[2009-10-15 02:06 UTC] yolcoyama at gmail dot com
Since I encountered the same problem in php,
I wondered the cause of bug is really the php.
Chosing another script language (python) to attest,
in python (cgi), following code with query "q=c++" yields output of: {'q': ['c  ']}.
This shows that plus-sign is replaced with blank space independently on language (at least not only in php).

I found a solution (not fundamental) to receive query arithmetic characters
as raw string: rawurldecode(urlencode($whatever_qs))

It behaved as if blank space is restored to plus-sign (or other arithmetics sign).

import cgi,os
print "Content-Type: text/plain; charset=utf-8"
print cgi.parse_qs(os.environ['QUERY_STRING'])

Shinobu Y.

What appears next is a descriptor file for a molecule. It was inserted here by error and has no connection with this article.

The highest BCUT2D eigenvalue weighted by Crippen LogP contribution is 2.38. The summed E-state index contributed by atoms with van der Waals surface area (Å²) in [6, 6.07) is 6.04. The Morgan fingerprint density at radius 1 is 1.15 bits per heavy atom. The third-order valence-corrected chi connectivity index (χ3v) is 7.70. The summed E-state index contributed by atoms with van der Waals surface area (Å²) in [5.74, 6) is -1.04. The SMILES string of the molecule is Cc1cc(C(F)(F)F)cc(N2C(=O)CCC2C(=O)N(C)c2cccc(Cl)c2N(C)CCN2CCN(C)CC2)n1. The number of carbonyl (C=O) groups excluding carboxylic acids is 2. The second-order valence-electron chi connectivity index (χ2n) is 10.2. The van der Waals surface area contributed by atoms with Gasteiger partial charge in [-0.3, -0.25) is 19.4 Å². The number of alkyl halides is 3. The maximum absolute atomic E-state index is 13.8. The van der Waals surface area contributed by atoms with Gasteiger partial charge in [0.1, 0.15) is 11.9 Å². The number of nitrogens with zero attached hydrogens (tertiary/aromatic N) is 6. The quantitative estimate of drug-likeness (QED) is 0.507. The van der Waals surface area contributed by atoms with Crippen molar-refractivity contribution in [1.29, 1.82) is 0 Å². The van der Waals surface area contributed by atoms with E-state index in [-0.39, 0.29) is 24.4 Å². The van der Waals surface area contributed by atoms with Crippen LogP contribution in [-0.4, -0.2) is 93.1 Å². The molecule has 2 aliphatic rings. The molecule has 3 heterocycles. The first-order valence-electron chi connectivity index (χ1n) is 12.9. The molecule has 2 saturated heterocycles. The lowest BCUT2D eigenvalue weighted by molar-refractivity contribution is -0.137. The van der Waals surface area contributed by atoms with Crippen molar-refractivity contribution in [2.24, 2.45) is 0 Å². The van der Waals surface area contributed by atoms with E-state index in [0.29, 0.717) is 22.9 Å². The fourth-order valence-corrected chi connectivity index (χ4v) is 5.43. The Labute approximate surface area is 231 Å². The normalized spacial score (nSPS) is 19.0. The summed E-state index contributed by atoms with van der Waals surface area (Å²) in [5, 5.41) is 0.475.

[2010-10-27 17:28 UTC]
-Status: Open +Status: Bogus -Package: Feature/Change Request +Package: *General Issues
 [2012-02-23 02:33 UTC] techlivezheng at gmail dot com
Please use rawurldecode instead of urldecode to process $_GET value.
 [2012-02-23 05:45 UTC] techlivezheng at gmail dot com
My fault, this is accturally not a bug. There is no need to use rawurlencode, otherwise, it will cause " + " become "+++"。

The value contained "+" in both $_GET and $_POST must have been decoded before passed to php, and then it has been decoded by url_decode again in php leading "+" become " "。

Apache may be able to do that, one possiable cause is mod_rewrite module. Because everything must be decoded before mod_rewrite to work, after that, it doesn't encode again. 

This is what exactly happend.

" + " --------> "+%2B+" --------> " + " --------> "   "

       apache          mod_rewrite         php

Use "B" FLAG for mod_rewrite can fix this, see